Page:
The Power of Empathy

Posted by Jason David on November 20, 2019

 

Empathy can be powerful. It may be the basis, or the vehicle, for transformative action. In the context of building healthy and strong communities, empathy develops trust, supports communication, and cultivates relationships. In the context of justice, empathy spurs individual and collective action, especially when head and heart are accessed together. 

ACDC Carroll EmpathyI learned about empathy’s different forms and expressions from Rasheda Carroll, Assistant Head of School for Equity, Inclusion and Counseling at Westland School, during her keynote speech at the Across Colors Diversity Conference on November 9th. Carroll affirmed the importance of developing empathy as an educational and social tool, citing Elizabeth Segal and Daniel Goleman as key researchers in this field. 

Here is some of what I learned about the different types of empathy:

  • Affective Empathy: also known as emotional empathy, this is the ability to share the feelings of another person. This type of empathy is physiological and unconscious. This includes mirroring the sensations other people are having. 
  • Cognitive Empathy: this includes perspective-taking and a process in which we can surface and explain what we are feeling. This kind of empathy aids us in our communication as we consider how to relay information in a way that can best reach another person.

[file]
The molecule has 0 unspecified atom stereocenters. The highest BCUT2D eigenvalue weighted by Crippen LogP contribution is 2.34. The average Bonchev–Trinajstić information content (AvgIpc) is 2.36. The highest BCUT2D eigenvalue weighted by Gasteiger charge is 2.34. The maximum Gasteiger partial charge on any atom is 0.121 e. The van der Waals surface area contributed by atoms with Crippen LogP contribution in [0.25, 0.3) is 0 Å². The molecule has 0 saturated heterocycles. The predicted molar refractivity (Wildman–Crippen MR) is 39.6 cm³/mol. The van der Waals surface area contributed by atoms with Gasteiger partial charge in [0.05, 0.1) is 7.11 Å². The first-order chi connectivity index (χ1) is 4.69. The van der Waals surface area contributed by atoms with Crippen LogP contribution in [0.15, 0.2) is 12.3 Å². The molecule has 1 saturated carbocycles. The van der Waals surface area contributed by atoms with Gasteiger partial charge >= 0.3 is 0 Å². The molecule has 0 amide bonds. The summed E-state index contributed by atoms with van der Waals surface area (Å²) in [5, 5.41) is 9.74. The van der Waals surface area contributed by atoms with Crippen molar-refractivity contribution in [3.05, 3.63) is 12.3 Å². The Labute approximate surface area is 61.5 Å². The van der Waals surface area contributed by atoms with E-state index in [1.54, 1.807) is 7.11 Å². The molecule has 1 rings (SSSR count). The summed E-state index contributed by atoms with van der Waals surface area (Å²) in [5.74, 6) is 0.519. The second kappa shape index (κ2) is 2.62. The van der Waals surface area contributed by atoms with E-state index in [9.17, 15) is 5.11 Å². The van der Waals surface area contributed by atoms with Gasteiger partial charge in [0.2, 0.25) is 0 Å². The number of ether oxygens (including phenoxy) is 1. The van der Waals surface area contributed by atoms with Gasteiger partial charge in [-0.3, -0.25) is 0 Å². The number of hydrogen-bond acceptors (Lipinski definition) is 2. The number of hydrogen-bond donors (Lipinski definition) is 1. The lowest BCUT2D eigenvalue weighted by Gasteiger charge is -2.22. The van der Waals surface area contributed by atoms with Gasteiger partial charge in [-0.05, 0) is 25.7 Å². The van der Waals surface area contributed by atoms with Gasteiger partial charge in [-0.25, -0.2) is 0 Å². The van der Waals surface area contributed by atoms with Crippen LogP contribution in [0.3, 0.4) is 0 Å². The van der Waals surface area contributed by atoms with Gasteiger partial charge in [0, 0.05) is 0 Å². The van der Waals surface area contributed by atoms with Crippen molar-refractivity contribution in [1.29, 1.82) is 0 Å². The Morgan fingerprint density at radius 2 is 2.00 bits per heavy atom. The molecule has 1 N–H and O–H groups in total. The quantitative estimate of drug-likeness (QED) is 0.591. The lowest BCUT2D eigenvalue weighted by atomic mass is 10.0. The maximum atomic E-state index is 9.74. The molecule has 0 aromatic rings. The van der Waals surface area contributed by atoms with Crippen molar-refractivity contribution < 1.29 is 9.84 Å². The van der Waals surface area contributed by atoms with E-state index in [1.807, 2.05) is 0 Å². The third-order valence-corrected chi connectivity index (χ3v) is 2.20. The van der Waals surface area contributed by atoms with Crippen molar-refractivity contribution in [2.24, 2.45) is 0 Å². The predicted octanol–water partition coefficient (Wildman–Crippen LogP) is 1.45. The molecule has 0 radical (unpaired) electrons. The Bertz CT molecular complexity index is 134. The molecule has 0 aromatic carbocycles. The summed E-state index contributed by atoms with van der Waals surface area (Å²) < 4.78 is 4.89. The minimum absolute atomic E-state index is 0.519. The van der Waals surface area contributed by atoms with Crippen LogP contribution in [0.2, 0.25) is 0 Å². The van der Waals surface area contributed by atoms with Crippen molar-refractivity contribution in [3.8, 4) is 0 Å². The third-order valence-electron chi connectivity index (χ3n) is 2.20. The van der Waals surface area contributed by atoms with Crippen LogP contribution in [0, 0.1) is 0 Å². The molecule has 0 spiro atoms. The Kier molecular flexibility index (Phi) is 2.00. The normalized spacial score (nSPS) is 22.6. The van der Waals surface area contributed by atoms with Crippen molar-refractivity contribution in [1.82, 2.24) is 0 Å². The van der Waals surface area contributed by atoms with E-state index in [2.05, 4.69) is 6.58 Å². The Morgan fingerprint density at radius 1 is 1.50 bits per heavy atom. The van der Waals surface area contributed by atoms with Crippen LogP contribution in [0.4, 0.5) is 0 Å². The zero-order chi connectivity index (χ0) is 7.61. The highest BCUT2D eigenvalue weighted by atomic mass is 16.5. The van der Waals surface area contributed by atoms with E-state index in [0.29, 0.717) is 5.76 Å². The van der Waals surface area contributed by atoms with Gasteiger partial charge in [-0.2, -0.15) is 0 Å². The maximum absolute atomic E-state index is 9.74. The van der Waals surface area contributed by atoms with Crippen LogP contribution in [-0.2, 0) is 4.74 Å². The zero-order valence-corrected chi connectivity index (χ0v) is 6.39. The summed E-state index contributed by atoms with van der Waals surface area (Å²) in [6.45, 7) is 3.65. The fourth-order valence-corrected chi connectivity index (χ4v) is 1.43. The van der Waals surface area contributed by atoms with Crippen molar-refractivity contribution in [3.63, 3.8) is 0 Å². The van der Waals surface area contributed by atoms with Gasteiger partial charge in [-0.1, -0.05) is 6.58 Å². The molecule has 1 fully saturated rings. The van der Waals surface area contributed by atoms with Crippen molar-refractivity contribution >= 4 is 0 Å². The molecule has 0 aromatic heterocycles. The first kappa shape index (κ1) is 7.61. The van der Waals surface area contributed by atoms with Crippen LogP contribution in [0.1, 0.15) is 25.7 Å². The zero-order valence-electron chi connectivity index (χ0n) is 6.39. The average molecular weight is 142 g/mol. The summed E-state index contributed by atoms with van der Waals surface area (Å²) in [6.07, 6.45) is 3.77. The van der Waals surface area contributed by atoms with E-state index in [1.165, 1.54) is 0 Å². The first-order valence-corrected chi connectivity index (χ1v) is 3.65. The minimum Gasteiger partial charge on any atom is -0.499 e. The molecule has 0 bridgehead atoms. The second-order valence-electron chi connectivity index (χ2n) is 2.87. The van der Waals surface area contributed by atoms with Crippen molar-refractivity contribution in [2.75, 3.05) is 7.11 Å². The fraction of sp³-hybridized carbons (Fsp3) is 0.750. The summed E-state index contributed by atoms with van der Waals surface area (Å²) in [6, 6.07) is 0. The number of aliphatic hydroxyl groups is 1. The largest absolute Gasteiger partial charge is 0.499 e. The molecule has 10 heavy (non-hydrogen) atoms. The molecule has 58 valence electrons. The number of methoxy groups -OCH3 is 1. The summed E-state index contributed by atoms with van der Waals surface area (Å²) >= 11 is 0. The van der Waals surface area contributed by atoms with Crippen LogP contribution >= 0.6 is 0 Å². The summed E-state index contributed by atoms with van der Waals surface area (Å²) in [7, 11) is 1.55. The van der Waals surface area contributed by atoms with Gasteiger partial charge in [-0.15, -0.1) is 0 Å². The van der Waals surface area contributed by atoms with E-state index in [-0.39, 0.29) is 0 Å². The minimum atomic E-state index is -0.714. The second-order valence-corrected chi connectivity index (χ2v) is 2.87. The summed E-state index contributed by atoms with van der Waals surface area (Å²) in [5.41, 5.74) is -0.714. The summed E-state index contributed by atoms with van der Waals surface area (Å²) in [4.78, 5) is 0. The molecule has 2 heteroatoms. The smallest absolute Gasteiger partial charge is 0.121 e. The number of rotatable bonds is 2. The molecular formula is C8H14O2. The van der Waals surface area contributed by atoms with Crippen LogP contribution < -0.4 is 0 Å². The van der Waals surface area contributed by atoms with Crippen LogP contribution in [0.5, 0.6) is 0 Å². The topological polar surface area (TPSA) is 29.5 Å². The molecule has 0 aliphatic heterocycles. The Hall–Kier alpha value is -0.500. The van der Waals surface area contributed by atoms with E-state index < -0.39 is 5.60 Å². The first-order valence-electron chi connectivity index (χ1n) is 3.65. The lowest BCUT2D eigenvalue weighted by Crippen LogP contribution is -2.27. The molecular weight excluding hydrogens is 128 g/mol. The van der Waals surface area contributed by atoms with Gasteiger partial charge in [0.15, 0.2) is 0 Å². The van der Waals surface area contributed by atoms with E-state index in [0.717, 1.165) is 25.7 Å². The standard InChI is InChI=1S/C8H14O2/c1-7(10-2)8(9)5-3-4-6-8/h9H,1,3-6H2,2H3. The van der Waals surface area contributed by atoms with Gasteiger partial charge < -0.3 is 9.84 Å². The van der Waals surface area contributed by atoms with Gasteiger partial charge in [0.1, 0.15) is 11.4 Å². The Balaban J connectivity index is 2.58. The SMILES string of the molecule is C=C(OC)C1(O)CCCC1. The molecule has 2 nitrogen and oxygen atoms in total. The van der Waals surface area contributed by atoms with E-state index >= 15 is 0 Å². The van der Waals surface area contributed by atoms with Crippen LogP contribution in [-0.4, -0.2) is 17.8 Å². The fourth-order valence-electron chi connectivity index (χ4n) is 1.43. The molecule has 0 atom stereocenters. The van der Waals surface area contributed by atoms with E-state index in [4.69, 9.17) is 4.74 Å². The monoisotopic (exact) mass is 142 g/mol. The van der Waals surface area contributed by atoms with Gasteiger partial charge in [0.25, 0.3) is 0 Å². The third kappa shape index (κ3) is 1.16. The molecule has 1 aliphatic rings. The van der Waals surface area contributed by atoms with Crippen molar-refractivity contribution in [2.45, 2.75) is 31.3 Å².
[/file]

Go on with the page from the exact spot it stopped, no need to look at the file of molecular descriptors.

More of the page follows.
• Interpersonal empathy, also known as radical empathy or compassionate empathy, builds on understanding (cognitive) and feeling (affective) someone’s predicament, and then being moved to help. This type of empathy leads to interpersonal action-taking. 
  • Social Empathy: take radical empathy and elevate that compulsion to take action to a macro-level. This ability includes understanding people and their life situations so as to gain insight into structural inequities. This type of empathy can help make sure decisions we make (especially at the policy level) are cognizant of those who will be most directly impacted. This looks like social justice and transformation in response to systemic inequities. 

 

To help your students foster and practice empathy in your classrooms, consider some of the following resources:

  • Our Current Events page takes complicated, divisive topics in the news cycle and offers teaching ideas to slow down the conversation, consider multiple perspectives, and not lose sight of the ways individuals are making decisions and being impacted by decisions.
  • Our Contracting strategy is often used at the beginning of a school year or semester, but it can be something you check in on, revise, or re-emphasize from time to time. The basic idea is that you enter into a meaningful and productive exchange and collaboration with your students about the kind of environment they want to learn in. When students feel the space is safe and brave enough, they will share the kinds of stories, experiences, and opinions that can lead to empathetic understanding and connection. 

 

Please respond to this blog:

  • If you were at the Across Colors Diversity Conference - share about which sessions you attended and how you are thinking about or operationalizing the power of empathy at your school.
  • If you weren’t at the conference but have carried out activities or lessons on developing empathy, please share! 

 

This was the 13th Across Colors Diversity Conference, organized by the Independent School Alliance. The conference’s theme was Empathy First: Cultivating Diversity, Equity, Inclusion and Justice. Viewpoint School in Calabasas hosted the event for hundreds of attendees who attended workshops intended to provide connection, perspective, and tools for transforming school communities into robust spaces of belonging.

Topics: Empathy

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